Oppenheimer dominates Baftas as Cillian Murphy and Christopher Nolan win top prizes

Oppenheimer swept tonight's Baftas as all eyes now turn to the Oscars, ITV News Entertainment Reporter Rishi Davda has the latest

Oppenheimer and Poor Things have won the top prizes at this year's Baftas with Christopher Nolan’s epic biopic winning film of the year.

Cillian Murphy won the leading actor Bafta for playing the leading role as J. Robert Oppenheimer with Nolan picking up best director.

While Accepting the trophy he paid tribute to “the most dynamic, kindest producer-director partnership in Hollywood: Chris Nolan and Emma Thomas, thank you for seeing something in me that I probably didn’t see in myself.”

The Irish actor said to Nolan: “Thank for always pushing me and demanding excellence because that is what you deliver time and time again.”

He also acknowledged his “fellow nominees and my Oppenhomies”, adding: “I know it’s a cliche to say, but I’m in awe of you.”

David Tennant is this year's host. Credit: PA

He said J. Robert Oppenheimer, known as the father of the atomic bomb, was a “colossally knotty character”, adding: “We have a space to debate and interrogate and investigate that complexity and it’s a privilege to be a part of this community with you all.”

London-born director Nolan’s Oppenheimer, about the father of the atomic bomb, could be the favourite on the night with 13 nominations, while there are 11 nods for Greek filmmaker Yorgos Lanthimos’s surreal tale Poor Things.

Robert Downey Jr also won best supporting actor for playing Lewis Strauss, head of the Atomic Energy Commission in the years after the Second World War.

The leading actress Bafta was won by Emma Stone for Poor Things.

American actress Stone said she was “in awe” of all of the team behind the surreal comedy, where she plays Bella Baxter – a woman who is reanimated and implanted with the brain of a baby.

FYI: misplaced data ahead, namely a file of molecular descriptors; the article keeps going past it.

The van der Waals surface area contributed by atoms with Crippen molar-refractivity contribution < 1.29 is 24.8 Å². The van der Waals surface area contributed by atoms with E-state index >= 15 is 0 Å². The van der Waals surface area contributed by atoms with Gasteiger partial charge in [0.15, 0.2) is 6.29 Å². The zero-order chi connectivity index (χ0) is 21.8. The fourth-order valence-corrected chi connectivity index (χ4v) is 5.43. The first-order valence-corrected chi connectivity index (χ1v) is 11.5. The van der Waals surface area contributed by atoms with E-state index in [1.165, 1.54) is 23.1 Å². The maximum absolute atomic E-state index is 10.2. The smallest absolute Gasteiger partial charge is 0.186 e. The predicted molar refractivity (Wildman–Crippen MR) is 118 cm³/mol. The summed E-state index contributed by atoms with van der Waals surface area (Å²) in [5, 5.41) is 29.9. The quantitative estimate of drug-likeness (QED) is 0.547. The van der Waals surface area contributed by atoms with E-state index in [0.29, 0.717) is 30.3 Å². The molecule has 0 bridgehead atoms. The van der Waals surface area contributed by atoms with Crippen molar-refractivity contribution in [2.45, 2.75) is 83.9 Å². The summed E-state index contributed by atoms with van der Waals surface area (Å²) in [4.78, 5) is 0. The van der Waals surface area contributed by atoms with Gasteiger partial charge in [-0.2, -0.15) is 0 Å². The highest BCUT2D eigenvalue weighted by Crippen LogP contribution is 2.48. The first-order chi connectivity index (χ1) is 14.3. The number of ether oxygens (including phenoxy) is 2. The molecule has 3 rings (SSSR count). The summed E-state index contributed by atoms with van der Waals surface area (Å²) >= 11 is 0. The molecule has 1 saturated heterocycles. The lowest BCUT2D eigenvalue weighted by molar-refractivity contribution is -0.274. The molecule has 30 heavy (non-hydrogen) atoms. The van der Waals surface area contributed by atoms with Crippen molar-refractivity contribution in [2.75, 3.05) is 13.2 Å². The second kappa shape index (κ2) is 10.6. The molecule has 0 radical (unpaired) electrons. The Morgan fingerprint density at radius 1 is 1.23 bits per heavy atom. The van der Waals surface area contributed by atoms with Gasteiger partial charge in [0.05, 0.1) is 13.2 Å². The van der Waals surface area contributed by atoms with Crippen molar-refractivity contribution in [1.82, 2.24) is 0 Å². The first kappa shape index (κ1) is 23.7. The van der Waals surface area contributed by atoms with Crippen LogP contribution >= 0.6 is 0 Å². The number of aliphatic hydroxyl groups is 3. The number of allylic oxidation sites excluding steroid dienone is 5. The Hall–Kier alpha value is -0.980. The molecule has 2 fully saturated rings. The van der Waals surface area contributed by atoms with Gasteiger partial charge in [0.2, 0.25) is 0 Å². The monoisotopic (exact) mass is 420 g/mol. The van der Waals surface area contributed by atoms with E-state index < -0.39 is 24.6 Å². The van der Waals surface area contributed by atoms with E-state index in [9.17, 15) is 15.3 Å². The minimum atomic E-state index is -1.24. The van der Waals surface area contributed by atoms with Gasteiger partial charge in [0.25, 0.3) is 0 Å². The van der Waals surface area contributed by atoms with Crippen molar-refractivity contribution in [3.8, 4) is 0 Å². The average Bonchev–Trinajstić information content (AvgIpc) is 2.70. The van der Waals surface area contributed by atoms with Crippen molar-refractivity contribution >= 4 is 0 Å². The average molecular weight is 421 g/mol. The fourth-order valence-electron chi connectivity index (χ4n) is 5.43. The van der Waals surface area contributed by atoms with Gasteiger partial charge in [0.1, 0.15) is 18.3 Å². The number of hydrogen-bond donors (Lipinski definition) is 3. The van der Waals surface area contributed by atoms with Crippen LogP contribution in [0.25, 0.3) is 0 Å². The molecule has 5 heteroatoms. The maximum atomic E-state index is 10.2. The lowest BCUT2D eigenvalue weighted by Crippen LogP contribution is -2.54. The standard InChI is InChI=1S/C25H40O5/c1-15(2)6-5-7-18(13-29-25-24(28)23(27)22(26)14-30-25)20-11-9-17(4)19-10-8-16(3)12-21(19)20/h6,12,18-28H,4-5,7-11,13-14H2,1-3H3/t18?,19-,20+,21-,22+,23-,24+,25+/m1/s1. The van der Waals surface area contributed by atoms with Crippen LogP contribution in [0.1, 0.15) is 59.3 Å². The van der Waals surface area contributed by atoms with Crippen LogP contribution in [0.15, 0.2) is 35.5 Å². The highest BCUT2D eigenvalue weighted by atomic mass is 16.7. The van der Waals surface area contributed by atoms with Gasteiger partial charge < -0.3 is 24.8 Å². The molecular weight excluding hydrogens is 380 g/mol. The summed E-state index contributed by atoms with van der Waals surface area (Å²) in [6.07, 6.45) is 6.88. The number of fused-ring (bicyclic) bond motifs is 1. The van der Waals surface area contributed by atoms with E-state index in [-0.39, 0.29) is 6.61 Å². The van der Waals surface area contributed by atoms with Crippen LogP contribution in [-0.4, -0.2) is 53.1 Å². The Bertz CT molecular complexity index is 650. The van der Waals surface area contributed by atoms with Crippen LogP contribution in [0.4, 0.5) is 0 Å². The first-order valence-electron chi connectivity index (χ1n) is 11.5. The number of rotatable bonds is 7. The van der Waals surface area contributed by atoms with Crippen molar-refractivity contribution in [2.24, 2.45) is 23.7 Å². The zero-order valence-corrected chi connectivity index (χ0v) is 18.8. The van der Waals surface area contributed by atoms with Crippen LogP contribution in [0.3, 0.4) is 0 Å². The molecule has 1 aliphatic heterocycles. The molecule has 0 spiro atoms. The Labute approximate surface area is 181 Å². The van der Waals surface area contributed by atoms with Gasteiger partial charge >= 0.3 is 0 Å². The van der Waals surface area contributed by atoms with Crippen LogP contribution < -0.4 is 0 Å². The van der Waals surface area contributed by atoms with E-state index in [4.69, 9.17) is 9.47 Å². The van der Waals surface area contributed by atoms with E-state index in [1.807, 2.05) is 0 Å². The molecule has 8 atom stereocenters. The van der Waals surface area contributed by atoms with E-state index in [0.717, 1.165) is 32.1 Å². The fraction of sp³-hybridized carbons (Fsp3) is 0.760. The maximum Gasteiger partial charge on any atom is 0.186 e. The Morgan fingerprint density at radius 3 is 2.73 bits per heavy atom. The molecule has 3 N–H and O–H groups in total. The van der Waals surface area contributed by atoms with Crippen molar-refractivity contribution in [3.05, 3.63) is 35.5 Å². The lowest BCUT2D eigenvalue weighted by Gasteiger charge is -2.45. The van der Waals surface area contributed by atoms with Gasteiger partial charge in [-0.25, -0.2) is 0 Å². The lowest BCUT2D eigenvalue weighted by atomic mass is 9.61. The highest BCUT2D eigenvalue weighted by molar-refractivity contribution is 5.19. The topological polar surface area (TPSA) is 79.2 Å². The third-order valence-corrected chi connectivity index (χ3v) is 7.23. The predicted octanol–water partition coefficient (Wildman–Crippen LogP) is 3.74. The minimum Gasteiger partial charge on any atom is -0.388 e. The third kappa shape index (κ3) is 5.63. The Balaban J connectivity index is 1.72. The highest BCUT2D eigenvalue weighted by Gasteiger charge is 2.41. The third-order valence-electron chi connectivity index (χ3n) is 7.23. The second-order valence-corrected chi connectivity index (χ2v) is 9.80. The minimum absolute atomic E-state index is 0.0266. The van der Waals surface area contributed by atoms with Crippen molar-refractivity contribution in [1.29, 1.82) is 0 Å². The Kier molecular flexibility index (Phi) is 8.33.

Naomi Campbell and Rosamund Pike on the red carpet. Credit: PA

She paid tribute to the writers for coming up with the line “I must go punch that baby” in a memorable dinner scene, and also hailed director Yorgos Lanthimos for “our friendship and the gift of Bella”.

Also thanking her mother, Stone said: “She kind of made me believe this crazy idea that I can do something like this.”

The full list of Bafta winners

  • Film – Oppenheimer’s Christopher Nolan, Charles Roven and Emma Thomas

  • Director – Oppenheimer’s Christopher Nolan

  • Supporting actress – The Holdovers’ Da’Vine Joy Randolph

  • Supporting actor – Oppenheimer’s Robert Downey Jr

  • Leading actor – Oppenheimer’s Cillian Murphy

  • Leading actress – Poor Things’ Emma Stone

  • Outstanding debut – Earth Mama’s Savanah Leaf, Shirley O’Connor and Medb Riordan

  • Bafta Fellowship – Samantha Morton

  • Outstanding British contribution to cinema – June Givanni

  • Rising star – Mia McKenna-Bruce

  • Outstanding British film – The Zone Of Interest’s Jonathan Glazer and James Wilson

  • Film not in the English language – The Zone Of Interest’s Jonathan Glazer and James Wilson

  • Documentary – 20 Days In Mauripol’s Mstyslav Chernov, Raney Aronson Rath, Michelle Mizner

  • Animated film – The Boy And The Heron’s Hayao Miyazaki and Toshio Suzuki

  • Original screenplay – Anatomy Of A Fall’s Justine Triet and Arthur Harari

  • Adapted screenplay – American Fiction’s Cord Jefferson

  • Original score – Oppenheimer’s Ludwig Goransson

  • Casting – The Holdovers’ Susan Shopmaker

  • Cinematography – Oppenheimer’s Hoyte van Hoytema

  • Editing – Oppenheimer’s Jennifer Lame

  • Production design – Poor Things’ Shona Heath, James Price and Zsuzsa Mihalek

  • Costume design – Poor Things’ Holly Waddington

  • Makeup and hair – Poor Things’ Nadia Stacey, Mark Coulier and Josh Weston

  • Sound – The Zone Of Interest’s Johnnie Burn and Tarn Willers

  • Special visual effects – Poor Things’ Tim Barter, Simon Hughes, Dean Koonjul and Jane Paton

  • British short animation – Crab Day’s Ross Stringer, Bartosz Stanislawek and Aleksandra Sykulak

Stone also thanked her British dialect coach for “not laughing” when she said water in an American accent.

Poor Things is based on a 1992 novel by Scottish artist and writer Alasdair Gray. It won five prizes in total, including costume design, make up and hair, production design and visual effects.

Da’Vine Joy Randolph won the supporting actress prize for her turn as a grieving cook in The Holdovers, about a teacher forced to stay at school over the holidays, and hailed her character who would “never (have) got a chance to wear and a beautiful gown” and it was a “responsibility I don’t take lightly”.

The Prince of Wales is the president of the Baftas. Credit: PA

The Prince of Wales, who is president of Bafta attended the event – his first high-profile royal engagement since his wife’s operation.

At the prestigious film event last year, William was accompanied by the Princess of Wales, who did not attend this time as she continues her recovery.

The Bafta Film Awards was hosted by Scottish actor David Tennant and featured performances by Ellis-Bextor and Hannah Waddingham.

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